Bannister, R.L.; McGuigan, A.W.; Christenson, J.A.; Howell, I.L.; Marson, E.; Post, M.V.; Risley, R.P.; Vota, T.L.

1993-11-01T23:59:59.000Z

154

Wind Turbines | Department of Energy  

Energy.gov (U.S. Department of Energy (DOE)) Indexed Site

Turbines Wind Turbines July 30, 2013 - 2:58pm Addthis Energy 101: Wind Turbines Basics This video explains the basics of how wind turbines operate to produce clean power from an...

155

Low pressure turbine installation  

SciTech Connect

Low-pressure turbine installation is described comprising a casing, at least two groups of turbine stages mounted in said casing, each turbine stage having blades so arranged that a flow of steam passes through the respective turbine stages in contraflow manner, partition means in said casing for separating the opposed final stages of said turbine stages from each other, and steam exhausting means opened in the side walls of said casing in a direction substantially perpendicular to the axis of said turbine, said steam exhausting means being connected to condensers.

Iizuka, N.; Hisano, K.; Ninomiya, S.; Otawara, Y.

1976-08-10T23:59:59.000Z

156

Wind Turbine Drivetrain Condition Monitoring - An Overview (Presentation)  

DOE Green Energy (OSTI)

High operation and maintenance costs still hamper the development of the wind industry despite its quick growth worldwide. To reduce unscheduled downtime and avoid catastrophic failures of wind turbines and their components have been and will be crucial to further raise the competitiveness of wind power. Condition monitoring is one of the key tools for achieving such a goal. To enhance the research and development of advanced condition monitoring techniques dedicated to wind turbines, we present an overview of wind turbine condition monitoring, discuss current practices, point out existing challenges, and suggest possible solutions.

Sheng, S.; Yang, W.

2013-07-01T23:59:59.000Z

157

Combustion Turbine Experience and Intelligence Reports: 2007  

Science Conference Proceedings (OSTI)

Combustion turbine (CT) efficiency improvements coupled with heat recovery bottoming steam cycles has risen dramatically over the past 20 years. Much of this improvement is attributed to gas turbine technology transferred from military and commercial aircraft design. This technology advantage coupled with lower emissions inherent to natural gas combustion has effectively set the standard for new large generation additions in many regions. However, there are many concerns and issues related to effectively...

2008-03-27T23:59:59.000Z

158

Combustion Turbine Experience and Intelligence Report: 2008  

Science Conference Proceedings (OSTI)

Combustion turbine (CT) efficiency improvements, coupled with heat recovery bottoming steam cycles, have risen dramatically over the past 20 years. Much improvement is attributed to gas turbine technology transferred from military and commercial aircraft design. This technology advantage in combination with the lower emissions inherent to natural gas combustion has effectively set the standard for new large generation additions in many regions. However, there are many concerns and issues related to effec...

2009-03-23T23:59:59.000Z

159

DOE Selects Ten Projects to Conduct Advanced Turbine Technology Research |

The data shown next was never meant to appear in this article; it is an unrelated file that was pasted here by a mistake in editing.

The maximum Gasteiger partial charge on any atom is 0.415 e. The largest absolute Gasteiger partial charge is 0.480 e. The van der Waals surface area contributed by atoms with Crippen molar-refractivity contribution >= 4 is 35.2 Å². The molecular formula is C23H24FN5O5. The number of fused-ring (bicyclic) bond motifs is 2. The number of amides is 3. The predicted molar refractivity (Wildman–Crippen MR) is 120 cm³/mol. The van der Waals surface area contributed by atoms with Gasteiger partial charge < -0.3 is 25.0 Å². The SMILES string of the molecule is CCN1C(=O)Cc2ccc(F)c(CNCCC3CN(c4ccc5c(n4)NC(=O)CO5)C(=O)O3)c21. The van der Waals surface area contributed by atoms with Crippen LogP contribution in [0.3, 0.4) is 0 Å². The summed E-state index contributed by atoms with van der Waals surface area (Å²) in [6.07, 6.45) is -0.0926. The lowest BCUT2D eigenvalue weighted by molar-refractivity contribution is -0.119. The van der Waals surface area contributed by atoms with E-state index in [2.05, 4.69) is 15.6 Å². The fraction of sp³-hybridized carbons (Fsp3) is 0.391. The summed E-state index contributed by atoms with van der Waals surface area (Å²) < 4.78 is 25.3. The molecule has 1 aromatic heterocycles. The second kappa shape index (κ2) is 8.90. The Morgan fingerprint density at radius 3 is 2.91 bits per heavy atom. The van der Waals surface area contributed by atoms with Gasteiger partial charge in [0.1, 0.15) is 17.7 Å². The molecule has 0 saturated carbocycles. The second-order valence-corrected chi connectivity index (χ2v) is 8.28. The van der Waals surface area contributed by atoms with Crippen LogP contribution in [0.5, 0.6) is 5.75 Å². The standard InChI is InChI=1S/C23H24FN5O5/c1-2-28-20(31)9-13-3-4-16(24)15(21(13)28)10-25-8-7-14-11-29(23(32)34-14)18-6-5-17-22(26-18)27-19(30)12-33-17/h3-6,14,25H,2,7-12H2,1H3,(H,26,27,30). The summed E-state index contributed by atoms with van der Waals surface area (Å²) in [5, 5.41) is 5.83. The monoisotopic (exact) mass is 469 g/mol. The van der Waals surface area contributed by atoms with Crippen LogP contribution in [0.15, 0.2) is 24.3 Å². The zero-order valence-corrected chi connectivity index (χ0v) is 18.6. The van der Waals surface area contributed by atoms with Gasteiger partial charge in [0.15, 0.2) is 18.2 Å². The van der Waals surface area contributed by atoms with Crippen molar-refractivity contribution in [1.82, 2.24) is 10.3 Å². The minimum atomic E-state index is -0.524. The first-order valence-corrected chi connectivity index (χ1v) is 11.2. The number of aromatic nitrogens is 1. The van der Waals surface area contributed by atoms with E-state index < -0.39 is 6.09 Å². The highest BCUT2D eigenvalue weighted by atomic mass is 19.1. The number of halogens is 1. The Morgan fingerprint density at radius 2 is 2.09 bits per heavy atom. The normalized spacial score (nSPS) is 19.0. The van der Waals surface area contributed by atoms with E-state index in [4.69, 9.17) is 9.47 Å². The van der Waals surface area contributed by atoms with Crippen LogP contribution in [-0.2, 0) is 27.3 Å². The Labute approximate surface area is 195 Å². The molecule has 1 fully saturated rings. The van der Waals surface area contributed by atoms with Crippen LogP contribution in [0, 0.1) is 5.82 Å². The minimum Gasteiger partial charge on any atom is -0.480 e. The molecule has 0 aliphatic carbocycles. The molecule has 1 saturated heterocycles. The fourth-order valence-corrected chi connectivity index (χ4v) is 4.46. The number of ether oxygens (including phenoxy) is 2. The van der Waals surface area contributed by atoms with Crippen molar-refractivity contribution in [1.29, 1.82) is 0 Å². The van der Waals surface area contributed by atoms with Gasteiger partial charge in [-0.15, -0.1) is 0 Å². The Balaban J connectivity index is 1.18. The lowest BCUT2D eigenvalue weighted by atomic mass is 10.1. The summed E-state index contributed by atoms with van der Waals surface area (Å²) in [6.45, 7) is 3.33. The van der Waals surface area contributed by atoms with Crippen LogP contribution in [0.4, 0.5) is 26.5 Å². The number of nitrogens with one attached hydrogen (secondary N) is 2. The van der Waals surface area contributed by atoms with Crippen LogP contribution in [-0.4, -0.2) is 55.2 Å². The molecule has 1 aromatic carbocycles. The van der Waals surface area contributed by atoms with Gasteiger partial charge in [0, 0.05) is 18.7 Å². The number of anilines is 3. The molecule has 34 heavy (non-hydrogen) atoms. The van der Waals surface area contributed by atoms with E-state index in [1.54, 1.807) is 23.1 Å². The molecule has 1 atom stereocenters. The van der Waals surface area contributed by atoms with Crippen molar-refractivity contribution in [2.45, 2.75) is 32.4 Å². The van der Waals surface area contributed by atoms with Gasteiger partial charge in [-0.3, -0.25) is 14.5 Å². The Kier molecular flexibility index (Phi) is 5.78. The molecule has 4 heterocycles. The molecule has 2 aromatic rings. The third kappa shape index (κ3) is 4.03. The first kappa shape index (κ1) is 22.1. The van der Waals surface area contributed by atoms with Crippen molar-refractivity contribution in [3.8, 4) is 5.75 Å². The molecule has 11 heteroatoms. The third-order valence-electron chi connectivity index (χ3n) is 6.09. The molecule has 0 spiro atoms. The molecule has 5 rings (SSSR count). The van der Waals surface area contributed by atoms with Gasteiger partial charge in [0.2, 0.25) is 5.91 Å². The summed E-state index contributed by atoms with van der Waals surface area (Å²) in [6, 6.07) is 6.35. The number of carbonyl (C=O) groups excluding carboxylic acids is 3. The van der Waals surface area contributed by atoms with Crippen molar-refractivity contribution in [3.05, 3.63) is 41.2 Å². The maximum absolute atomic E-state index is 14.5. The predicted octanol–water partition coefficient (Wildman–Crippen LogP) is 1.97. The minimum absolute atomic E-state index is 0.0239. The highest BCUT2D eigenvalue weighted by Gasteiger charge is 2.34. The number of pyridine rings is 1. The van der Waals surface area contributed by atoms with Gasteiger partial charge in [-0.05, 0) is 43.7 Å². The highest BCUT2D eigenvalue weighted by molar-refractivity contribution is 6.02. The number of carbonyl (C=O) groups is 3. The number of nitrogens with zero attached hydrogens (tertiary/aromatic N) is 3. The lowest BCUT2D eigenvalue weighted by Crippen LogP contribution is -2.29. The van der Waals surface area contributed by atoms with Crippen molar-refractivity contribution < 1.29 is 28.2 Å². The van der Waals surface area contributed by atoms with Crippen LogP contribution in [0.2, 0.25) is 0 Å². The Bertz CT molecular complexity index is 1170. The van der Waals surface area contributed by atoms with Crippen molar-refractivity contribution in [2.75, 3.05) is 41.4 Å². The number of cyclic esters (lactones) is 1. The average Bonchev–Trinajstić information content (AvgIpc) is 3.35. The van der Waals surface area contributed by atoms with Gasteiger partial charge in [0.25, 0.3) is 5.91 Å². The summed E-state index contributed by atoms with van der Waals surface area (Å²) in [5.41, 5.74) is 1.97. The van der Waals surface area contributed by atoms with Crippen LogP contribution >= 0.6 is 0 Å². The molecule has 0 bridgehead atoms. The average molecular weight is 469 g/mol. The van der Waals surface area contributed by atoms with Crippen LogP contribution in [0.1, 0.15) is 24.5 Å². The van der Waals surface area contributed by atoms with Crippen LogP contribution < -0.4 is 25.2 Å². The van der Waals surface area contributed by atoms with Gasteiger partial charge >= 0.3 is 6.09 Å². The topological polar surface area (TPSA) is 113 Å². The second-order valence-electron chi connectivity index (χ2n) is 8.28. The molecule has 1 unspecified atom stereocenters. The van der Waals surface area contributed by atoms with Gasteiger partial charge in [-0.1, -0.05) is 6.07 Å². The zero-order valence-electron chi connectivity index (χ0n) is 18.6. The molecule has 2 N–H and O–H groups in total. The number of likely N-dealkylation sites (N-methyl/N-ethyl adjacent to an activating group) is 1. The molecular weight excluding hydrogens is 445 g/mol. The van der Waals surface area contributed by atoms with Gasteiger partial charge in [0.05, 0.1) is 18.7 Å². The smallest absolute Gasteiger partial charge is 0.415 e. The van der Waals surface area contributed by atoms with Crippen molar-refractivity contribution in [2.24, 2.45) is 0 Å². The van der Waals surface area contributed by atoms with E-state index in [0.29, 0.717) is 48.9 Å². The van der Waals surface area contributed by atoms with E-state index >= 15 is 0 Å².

Energy.gov (U.S. Department of Energy (DOE)) Indexed Site

Ten Projects to Conduct Advanced Turbine Technology Ten Projects to Conduct Advanced Turbine Technology Research DOE Selects Ten Projects to Conduct Advanced Turbine Technology Research August 14, 2013 - 1:44pm Addthis WASHINGTON, D.C. - Ten university projects to conduct advanced turbine technology research under the Office of Fossil Energy's University Turbine Systems Research (UTSR) Program have been selected by the U.S. Department of Energy (DOE) for additional development. Developing gas turbines that run with greater cleanness and efficiency than current models is of great benefit both to the environment and the power industry, but development of such advanced turbine systems requires significant advances in high-temperature materials science, an understanding of combustion phenomena, and development of innovative

160

NETL: News Release - Enabling Turbine Technologies for Hydrogen Fuels  

NLE Websites -- All DOE Office Websites (Extended Search)

September 8, 2005 September 8, 2005 Enabling Turbine Technologies for Hydrogen Fuels Turbine Program Advances Ultra-Clean, Coal-Based Systems WASHINGTON, DC - The Department of Energy's Office of Fossil Energy Turbine Technology R&D Program was recently expanded with the selection of 10 new projects valued at $130 million. The new program will advance turbines and turbine subsystems for integrated gasification combined cycle (IGCC) power plants, and address the use of hydrogen in small-scale turbines for industrial applications. Resulting technologies will operate cleanly and efficiently when fueled with coal-derived hydrogen or synthesis gas. Turbines can generate electrical power on a large scale-in central power stations sized 250 megawatts and larger-or on a small scale-in local, industrial power systems sized 1-100 megawatts. Small-scale systems also produce mechanical power for jet engines, compressors, heating systems, and other applications.

Note: This page contains sample records for the topic "raise turbine efficiency" from the National Library of EnergyBeta (NLEBeta).
While these samples are representative of the content of NLEBeta,
they are not comprehensive nor are they the most current set.
We encourage you to perform a real-time search of NLEBeta